As a taxpayer, I would much rather pay the salaries of 366 more judges than pay to house, clothe, and feed families in detention camps indefinitely.
Please consider this proposal. I think this is a way for the administration to keep their zero tolerance policy while minimizing the damage to immigrant families.
A new policy change by the Trump administration on May 7th has resulted in thousands of children being separated from their want-to-be-immigrant parents who crossed the U.S. southern border in the wrong location. In this episode, hear from officials in every branch of government involved to learn why this is happening, why it’s proving to be so difficult to return the children to their parents, and what we can do to help this situation. Continue reading
Venezuela, home to the world’s largest oil reserves, is a country that has been experimenting with a new so-called “socialist” economic model for twenty years. For this sin, two consecutive Venezuelan Presidents have been targeted for regime change by the architects of the “free market” World Trade System, an economic system they intend to be global. In this episode, learn the recent history of Venezuela and hear the highlights of a March 2017 Congressional hearing (which was not aired on television in the United States) during which strategies for a Venezuelan regime change were discussed, and then learn about the regime change steps that have been taken since that hearing which have unfolded exactly how the witnesses advised. Pat Grogan joins Jen for Thank Yous.
The State Department is known as the agency that solves conflicts with words but a closer look reveals that it’s much more connected to war than most of us think. By examining the State Department’s funding for 2018, discover the State Department’s role in regime changes past, current, and future. In this episode, you’ll also get an introduction to the National Endowment for Democracy, a scandalous organization with a noble sounding name. Mike Glaser joins Jen for the Thank You’s. Continue reading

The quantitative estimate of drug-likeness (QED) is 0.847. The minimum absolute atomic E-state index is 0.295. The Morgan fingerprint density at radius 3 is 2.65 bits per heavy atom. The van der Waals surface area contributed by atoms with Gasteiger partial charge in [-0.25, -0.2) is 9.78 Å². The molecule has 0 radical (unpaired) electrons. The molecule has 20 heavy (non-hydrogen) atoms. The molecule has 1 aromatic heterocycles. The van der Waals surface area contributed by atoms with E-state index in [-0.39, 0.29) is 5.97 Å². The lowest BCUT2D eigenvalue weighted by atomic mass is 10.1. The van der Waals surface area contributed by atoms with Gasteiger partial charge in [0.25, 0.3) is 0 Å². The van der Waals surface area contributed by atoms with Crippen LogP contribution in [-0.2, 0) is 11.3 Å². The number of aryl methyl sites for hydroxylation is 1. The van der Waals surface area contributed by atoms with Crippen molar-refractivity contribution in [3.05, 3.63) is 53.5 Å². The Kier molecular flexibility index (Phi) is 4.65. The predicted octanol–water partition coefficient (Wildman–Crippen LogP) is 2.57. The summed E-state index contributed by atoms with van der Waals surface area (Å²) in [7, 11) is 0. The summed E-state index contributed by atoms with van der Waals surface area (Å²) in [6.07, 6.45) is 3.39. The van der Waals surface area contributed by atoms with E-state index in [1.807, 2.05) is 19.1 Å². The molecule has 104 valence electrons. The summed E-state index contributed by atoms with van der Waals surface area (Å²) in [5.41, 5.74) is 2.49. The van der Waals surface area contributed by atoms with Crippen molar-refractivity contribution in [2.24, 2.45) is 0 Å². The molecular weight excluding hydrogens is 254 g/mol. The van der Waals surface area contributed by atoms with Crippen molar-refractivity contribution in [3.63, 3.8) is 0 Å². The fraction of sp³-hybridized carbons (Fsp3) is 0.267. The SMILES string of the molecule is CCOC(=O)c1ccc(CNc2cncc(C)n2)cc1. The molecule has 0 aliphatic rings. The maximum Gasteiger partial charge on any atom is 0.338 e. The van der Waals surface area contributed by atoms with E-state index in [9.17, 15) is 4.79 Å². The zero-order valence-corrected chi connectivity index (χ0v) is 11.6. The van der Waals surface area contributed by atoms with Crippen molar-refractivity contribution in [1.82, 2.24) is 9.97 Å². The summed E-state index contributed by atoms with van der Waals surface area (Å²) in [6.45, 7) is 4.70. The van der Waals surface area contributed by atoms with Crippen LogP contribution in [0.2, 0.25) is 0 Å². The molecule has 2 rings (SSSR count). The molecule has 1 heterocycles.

The Bank Lobbyist Act was just signed into law and, as the nickname suggests, it is a banker’s wet dream. In this episode, learn the details of this new law including the many favors to banks big and small – which undoubtedly make our entire financial system riskier – along with a few good provisions that can help you protect your identity and maybe even increase your credit score. Joe Briney joins Jen for the thank you’s.
The in-progress outline of the 2,232 government funding law for 2018 that was signed on March 23, 2018. Continue reading
The law that funded the government for 2018 is 2,232 pages and Jen has finished reading a quarter of it. In this episode, learn about the most interesting provisions she found in the Department of Defense and environmental sections of the quickly passed funding law. Continue reading
On Friday the 13th of April, President Trump bombed the government of Syria? Again. In this episode, learn some of the little-discussed history of and reasons for the on-going attempts to overthrow the government of Syria. Continue reading
In a special crossover episode of The David Pakman Show on YouTube, hear the infuriating story of how the 2,232 page “omnibus” government funding bill became law , discover a provision snuck into law that further erodes privacy rights, learn why only some stoners and legit medical marijuana patients are protected by the omnibus, and hear about some strange provisions that appear to give free reign to the intelligence agencies for the next six months. Continue reading